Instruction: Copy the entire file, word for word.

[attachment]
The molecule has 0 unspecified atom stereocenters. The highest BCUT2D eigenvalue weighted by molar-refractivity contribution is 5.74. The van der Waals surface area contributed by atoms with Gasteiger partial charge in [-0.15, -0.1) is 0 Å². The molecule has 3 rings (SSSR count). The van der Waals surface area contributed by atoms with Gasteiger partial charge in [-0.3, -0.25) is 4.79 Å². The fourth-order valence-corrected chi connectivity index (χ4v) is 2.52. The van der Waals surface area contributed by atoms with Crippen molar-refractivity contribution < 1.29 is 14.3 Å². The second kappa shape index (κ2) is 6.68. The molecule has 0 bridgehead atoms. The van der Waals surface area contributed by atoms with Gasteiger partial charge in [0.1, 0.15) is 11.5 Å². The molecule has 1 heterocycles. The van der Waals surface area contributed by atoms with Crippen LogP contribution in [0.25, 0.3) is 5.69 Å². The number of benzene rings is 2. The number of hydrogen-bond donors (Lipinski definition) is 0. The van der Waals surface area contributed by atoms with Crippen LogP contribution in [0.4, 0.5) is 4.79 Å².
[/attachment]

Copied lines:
The molecule has 0 unspecified atom stereocenters. The highest BCUT2D eigenvalue weighted by molar-refractivity contribution is 5.74. The van der Waals surface area contributed by atoms with Gasteiger partial charge in [-0.15, -0.1) is 0 Å². The molecule has 3 rings (SSSR count). The van der Waals surface area contributed by atoms with Gasteiger partial charge in [-0.3, -0.25) is 4.79 Å². The fourth-order valence-corrected chi connectivity index (χ4v) is 2.52. The van der Waals surface area contributed by atoms with Crippen molar-refractivity contribution < 1.29 is 14.3 Å². The second kappa shape index (κ2) is 6.68. The molecule has 0 bridgehead atoms. The van der Waals surface area contributed by atoms with Gasteiger partial charge in [0.1, 0.15) is 11.5 Å². The molecule has 1 heterocycles. The van der Waals surface area contributed by atoms with Crippen LogP contribution in [0.25, 0.3) is 5.69 Å². The number of benzene rings is 2. The number of hydrogen-bond donors (Lipinski definition) is 0. The van der Waals surface area contributed by atoms with Crippen LogP contribution in [0.4, 0.5) is 4.79 Å².